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© Research
Publication : ACS infectious diseases

6,11-Dioxobenzo[f]pyrido[1,2-a]indoles Kill Mycobacterium tuberculosis by Targeting Iron-Sulfur Protein Rv0338c (IspQ), A Putative Redox Sensor.

Scientific Fields
Diseases
Organisms
Applications
Technique

Published in ACS infectious diseases - 13 Nov 2020

Székely R, Rengifo-Gonzalez M, Singh V, Riabova O, Benjak A, Piton J, Cimino M, Kornobis E, Mizrahi V, Johnsson K, Manina G, Makarov V, Cole ST,

Link to Pubmed [PMID] – 32930569

Link to DOI – 10.1021/acsinfecdis.0c00531

ACS Infect Dis 2020 11; 6(11): 3015-3025

Screening of a diversity-oriented compound library led to the identification of two 6,11-dioxobenzo[f]pyrido[1,2-a]indoles (DBPI) that displayed low micromolar bactericidal activity against the Erdman strain of Mycobacterium tuberculosis in vitro. The activity of these hit compounds was limited to tubercle bacilli, including the nonreplicating form, and to Mycobacterium marinum. On hit expansion and investigation of the structure activity relationship, selected modifications to the dioxo moiety of the DBPI scaffold were either neutral or led to reduction or abolition of antimycobacterial activity. To find the target, DBPI-resistant mutants of M. tuberculosis Erdman were raised and characterized first microbiologically and then by whole genome sequencing. Four different mutations, all affecting highly conserved residues, were uncovered in the essential gene rv0338c (ispQ) that encodes a membrane-bound protein, named IspQ, with 2Fe-2S and 4Fe-4S centers and putative iron-sulfur-binding reductase activity. With the help of a structural model, two of the mutations were localized close to the 2Fe-2S domain in IspQ and another in transmembrane segment 3. The mutant genes were recessive to the wild type in complementation experiments and further confirmation of the hit-target relationship was obtained using a conditional knockdown mutant of rv0338c in M. tuberculosis H37Rv. More mechanistic insight was obtained from transcriptome analysis, following exposure of M. tuberculosis to two different DBPI; this revealed strong upregulation of the redox-sensitive SigK regulon and genes induced by oxidative and thiol-stress. The findings of this investigation pharmacologically validate a novel target in tubercle bacilli and open a new vista for tuberculosis drug discovery.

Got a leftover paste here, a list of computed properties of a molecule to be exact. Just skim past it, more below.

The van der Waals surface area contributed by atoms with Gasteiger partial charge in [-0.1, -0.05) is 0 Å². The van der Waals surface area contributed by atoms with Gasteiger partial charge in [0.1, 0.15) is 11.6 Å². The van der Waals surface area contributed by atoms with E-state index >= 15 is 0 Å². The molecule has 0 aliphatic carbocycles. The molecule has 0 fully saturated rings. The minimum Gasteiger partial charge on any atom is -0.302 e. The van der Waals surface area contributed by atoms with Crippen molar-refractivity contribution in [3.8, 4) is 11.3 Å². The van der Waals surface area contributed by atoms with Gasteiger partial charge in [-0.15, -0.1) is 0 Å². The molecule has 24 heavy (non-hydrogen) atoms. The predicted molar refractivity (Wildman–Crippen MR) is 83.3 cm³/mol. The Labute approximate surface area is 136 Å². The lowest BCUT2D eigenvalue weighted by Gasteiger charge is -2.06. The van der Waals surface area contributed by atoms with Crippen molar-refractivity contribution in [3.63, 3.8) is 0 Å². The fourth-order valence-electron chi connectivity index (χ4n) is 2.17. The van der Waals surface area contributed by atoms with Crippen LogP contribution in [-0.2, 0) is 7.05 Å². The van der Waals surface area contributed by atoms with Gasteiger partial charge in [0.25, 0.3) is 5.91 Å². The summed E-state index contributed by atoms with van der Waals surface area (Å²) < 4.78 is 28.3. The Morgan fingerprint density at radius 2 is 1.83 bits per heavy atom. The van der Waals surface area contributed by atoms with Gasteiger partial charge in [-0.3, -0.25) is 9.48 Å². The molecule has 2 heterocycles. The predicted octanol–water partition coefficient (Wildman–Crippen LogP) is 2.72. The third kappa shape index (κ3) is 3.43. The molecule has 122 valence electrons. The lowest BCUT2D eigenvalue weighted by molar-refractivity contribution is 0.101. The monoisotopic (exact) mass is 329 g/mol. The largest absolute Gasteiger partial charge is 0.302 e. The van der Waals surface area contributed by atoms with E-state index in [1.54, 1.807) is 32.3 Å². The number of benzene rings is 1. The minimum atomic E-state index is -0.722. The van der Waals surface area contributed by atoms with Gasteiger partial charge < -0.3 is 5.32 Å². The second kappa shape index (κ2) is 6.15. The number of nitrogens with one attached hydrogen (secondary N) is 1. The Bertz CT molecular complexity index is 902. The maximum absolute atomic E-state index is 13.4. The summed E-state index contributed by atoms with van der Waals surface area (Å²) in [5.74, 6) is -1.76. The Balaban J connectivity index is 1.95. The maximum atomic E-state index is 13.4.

https://pubmed.ncbi.nlm.nih.gov/32930569